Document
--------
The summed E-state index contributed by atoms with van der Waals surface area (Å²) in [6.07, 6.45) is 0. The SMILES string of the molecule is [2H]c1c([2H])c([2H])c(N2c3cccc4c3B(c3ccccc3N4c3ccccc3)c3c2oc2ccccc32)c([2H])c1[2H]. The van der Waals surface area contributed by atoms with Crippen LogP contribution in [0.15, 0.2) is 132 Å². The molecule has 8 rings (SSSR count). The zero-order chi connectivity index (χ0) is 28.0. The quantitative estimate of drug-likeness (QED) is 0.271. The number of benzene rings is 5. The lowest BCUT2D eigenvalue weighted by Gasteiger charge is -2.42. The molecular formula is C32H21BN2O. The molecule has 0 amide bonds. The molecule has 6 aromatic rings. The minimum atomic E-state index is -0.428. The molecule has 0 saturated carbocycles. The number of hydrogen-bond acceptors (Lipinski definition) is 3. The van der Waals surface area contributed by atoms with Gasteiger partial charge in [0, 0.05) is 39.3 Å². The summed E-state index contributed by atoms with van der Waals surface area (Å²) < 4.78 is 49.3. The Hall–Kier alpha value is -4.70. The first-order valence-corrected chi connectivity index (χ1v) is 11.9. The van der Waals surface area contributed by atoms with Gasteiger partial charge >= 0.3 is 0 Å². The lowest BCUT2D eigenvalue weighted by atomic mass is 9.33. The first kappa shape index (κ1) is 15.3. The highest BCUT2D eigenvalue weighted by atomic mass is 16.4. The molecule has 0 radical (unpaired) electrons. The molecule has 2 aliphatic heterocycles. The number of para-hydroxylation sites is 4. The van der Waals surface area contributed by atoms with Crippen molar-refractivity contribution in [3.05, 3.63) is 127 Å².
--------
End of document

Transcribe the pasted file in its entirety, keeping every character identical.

The summed E-state index contributed by atoms with van der Waals surface area (Å²) in [6.07, 6.45) is 0. The SMILES string of the molecule is [2H]c1c([2H])c([2H])c(N2c3cccc4c3B(c3ccccc3N4c3ccccc3)c3c2oc2ccccc32)c([2H])c1[2H]. The van der Waals surface area contributed by atoms with Crippen LogP contribution in [0.15, 0.2) is 132 Å². The molecule has 8 rings (SSSR count). The zero-order chi connectivity index (χ0) is 28.0. The quantitative estimate of drug-likeness (QED) is 0.271. The number of benzene rings is 5. The lowest BCUT2D eigenvalue weighted by Gasteiger charge is -2.42. The molecular formula is C32H21BN2O. The molecule has 0 amide bonds. The molecule has 6 aromatic rings. The minimum atomic E-state index is -0.428. The molecule has 0 saturated carbocycles. The number of hydrogen-bond acceptors (Lipinski definition) is 3. The van der Waals surface area contributed by atoms with Gasteiger partial charge in [0, 0.05) is 39.3 Å². The summed E-state index contributed by atoms with van der Waals surface area (Å²) < 4.78 is 49.3. The Hall–Kier alpha value is -4.70. The first-order valence-corrected chi connectivity index (χ1v) is 11.9. The van der Waals surface area contributed by atoms with Gasteiger partial charge >= 0.3 is 0 Å². The lowest BCUT2D eigenvalue weighted by atomic mass is 9.33. The first kappa shape index (κ1) is 15.3. The highest BCUT2D eigenvalue weighted by atomic mass is 16.4. The molecule has 0 radical (unpaired) electrons. The molecule has 2 aliphatic heterocycles. The number of para-hydroxylation sites is 4. The van der Waals surface area contributed by atoms with Crippen molar-refractivity contribution in [3.05, 3.63) is 127 Å².